A lot or a little?
The parents' guide to what's in this book.
What parents need to know
Parents need to know that since this book is an illustrated version of a classic Irish hymn written by Cecil Alexander in the 1800s, it definitely has a religious tone. For example, the lyrics praise "all creatures" as well as "God Almighty" and teach that the "Lord God made them all." Readers who are comfortable with the book's tone will love its message.
What's the story?
The pages of ALL THINGS BRIGHT AND BEAUTIFUL illustrate the first verse of Cecil Alexander's classic hymn of praise for all of Earth's creatures. It's followed by a quick biography of the 18th century author and the sheet music with words for singing, or playing, the entire song. The scissors pictured inside the back cover are those that illustrator Ashley Bryan used to create the book -- and, as he explains, they're the same scissors that his mother used for sewing and embroidery.
Is it any good?
The book's artwork is as bright and beautiful as the title ... and that's what this book is all about. Some readers may be less enthusiastic about the book's religious content than others, but anyone who picks it up should be able to appreciate the illustrations, which are breathtakingly hued and detailed.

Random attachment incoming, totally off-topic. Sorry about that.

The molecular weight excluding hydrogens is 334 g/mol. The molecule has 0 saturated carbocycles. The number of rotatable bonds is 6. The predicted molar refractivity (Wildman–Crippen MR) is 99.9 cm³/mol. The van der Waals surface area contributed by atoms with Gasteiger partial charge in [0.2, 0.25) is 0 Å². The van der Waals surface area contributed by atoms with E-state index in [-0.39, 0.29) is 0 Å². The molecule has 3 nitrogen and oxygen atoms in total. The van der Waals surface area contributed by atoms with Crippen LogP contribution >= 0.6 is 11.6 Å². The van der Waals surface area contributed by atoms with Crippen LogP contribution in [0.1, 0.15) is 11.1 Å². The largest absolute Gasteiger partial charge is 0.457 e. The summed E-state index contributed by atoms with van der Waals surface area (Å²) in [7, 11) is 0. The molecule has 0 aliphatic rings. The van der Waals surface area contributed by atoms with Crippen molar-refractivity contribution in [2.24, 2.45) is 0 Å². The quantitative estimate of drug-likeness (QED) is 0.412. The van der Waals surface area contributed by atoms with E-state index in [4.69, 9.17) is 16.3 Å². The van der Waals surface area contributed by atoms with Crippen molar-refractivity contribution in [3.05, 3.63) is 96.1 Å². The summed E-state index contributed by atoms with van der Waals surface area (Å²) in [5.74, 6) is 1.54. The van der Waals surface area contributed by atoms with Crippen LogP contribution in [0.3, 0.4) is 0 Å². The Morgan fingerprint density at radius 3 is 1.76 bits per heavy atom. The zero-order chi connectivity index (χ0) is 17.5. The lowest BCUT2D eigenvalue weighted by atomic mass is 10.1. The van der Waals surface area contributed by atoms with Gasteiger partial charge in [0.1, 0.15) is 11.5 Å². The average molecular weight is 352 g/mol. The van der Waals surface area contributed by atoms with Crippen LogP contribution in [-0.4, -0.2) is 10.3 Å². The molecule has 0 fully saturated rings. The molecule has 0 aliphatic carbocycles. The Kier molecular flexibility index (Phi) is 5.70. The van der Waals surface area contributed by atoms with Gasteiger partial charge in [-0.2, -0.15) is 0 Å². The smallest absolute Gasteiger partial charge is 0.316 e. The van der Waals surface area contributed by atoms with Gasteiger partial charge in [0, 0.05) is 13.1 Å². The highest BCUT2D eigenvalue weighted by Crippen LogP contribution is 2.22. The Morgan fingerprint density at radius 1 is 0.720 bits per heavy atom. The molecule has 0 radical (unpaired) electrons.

Some parents will recognize the hymn as one they themselves sang as children or one that they've heard sung by choirs around the world.
Amazing "bright and beautiful" collages fill the book's pages. The colors are alive and vibrant, and the amount of detail created by different shades of paper is masterful. Water swirls down mountainsides, a multi-toned whale swims among fish of all shapes and sizes, and birds with glowing colors and tiny wings flutter against a rainbowed sky. And that's just the beginning!
Talk to your kids about ...
Families can talk about the hymn and what it means to them. Readers might want to make up other verses of their own, and they can learn the tune and sing it together.
How do the collages illustrate the verses? How does the artist make the scenes seem three-dimensional? What do you think about the scissors shown at the end? Why are they important?
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